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Non-Governmental Organizations and Anti-Racist Resistance in Greater Rio de Janeiro



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This dissertation investigates the relationships between non-governmental organizations (NGOs) and local anti-racist activists and organizers in Greater Rio de Janeiro. Through fieldwork carried out from 2019 to 2021, this work considers how the region’s contemporary organizing and activist terrains become dominated and dictated by the directives of NGOs to the detriment of the radical possibilities of the activism and organizing these same organizations claim to support. What sits at the heart of this study is how Greater Rio de Janeiro’s local organizers and activists navigate a political and social terrain commanded by such organizations, what this means for human rights organizing and struggles against racism, and how this comes to change the very nature of activism, its work and its future.

This dissertation follows community human rights and anti-racist activists and organizers throughout the city of Rio de Janeiro and its neighboring municipalities of Baixada Fluminense. It focuses primarily on their work with and around international, national, and local non-governmental organizations that saturate the region’s social and political landscapes. The work’s analytical elements are marked by the temporal divide wrought by the Covid-19 pandemic. To begin, I trace the phenomenon of the NGO-ization of resistance, conceptualized by Sonia Alvarez (1999, 2009), throughout Greater Rio de Janeiro between 2013 and 2016. Following the life experiences of community activists Gizele Martins and Dudu do Morro Agudo, I untangle the relationship between the entrenchment of this phenomenon and the escalation of violence in Greater Rio de Janeiro in preparation for the 2014 FIFA World Cup and 2016 Olympic and Paralympic Games. The following chapter tells the story of Coletivo Papo Reto, a community collective turned NGO from the favela of Complexo do Alemão. In conversation with co-founder Thainã de Medeiros, I explore the motivations and rationale behind Coletivo Papo Reto’s transition from community collective to official NGO, as well as the realities and challenges community organizing experiences when confronting the world of highly professionalized human rights organizations.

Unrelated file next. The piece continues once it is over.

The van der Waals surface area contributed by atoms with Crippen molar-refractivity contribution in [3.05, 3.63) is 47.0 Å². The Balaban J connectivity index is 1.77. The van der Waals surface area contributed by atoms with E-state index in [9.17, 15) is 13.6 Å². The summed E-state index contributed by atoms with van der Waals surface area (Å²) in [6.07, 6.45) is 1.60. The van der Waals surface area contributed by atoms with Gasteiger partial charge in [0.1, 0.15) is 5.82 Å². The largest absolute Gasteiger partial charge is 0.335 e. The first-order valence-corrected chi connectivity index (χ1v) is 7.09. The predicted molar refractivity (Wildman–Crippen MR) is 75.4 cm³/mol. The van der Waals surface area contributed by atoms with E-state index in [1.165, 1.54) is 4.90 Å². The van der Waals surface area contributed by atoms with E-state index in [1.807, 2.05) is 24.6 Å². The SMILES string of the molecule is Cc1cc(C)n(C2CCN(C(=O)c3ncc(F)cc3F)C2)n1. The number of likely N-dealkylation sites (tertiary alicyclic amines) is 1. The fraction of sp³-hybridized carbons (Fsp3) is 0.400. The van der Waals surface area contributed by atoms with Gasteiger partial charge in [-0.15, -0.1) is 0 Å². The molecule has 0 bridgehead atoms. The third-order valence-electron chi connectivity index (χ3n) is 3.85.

In the final chapters, I situate Greater Rio’s Covid-19 pandemic experience in conversation with Bedour Alagraa’s (2021) conceptualisation of the interminable catastrophe, to unpack the recession and responses of the region’s NGOs I observed in the face of global and local humanitarian crises. I argue this moment can be thought of as a break wherein a space of radical imagination, and possibility of the present, was made real beyond the confines determined by the NGO and the NGO-ization of resistance.

In reflecting on both before and during the pandemic, I offer an analysis of how activists across Greater Rio de Janeiro are able to move beyond the NGO-ization of resistance and organize on terms of their own making. I argue that the NGO is further evidence of the sociospatial logics of neoliberalism in the city where the appearance and presence of NGOs is another facet of the neoliberal state’s self-preservation. While the NGO-ization of resistance is by no means absolute, the NGO-ization of anti-racist activism in Greater Rio de Janeiro is an attempt by the neoliberal state to mask the root causes of the forms of violence that target Black and favela communities. NGOs therefore become another institution dedicated to the protection of the status quo.





Moreno Figueroa, Mónica


anti-racism, community organizing, Covid-19 pandemic, non-governmental organizations, Rio de Janeiro, social movements


Doctor of Philosophy (PhD)

Awarding Institution

University of Cambridge
Cambridge International Trust King's College, University of Cambridge Centre of Latin American Studies, University of Cambridge Society for Latin American Studies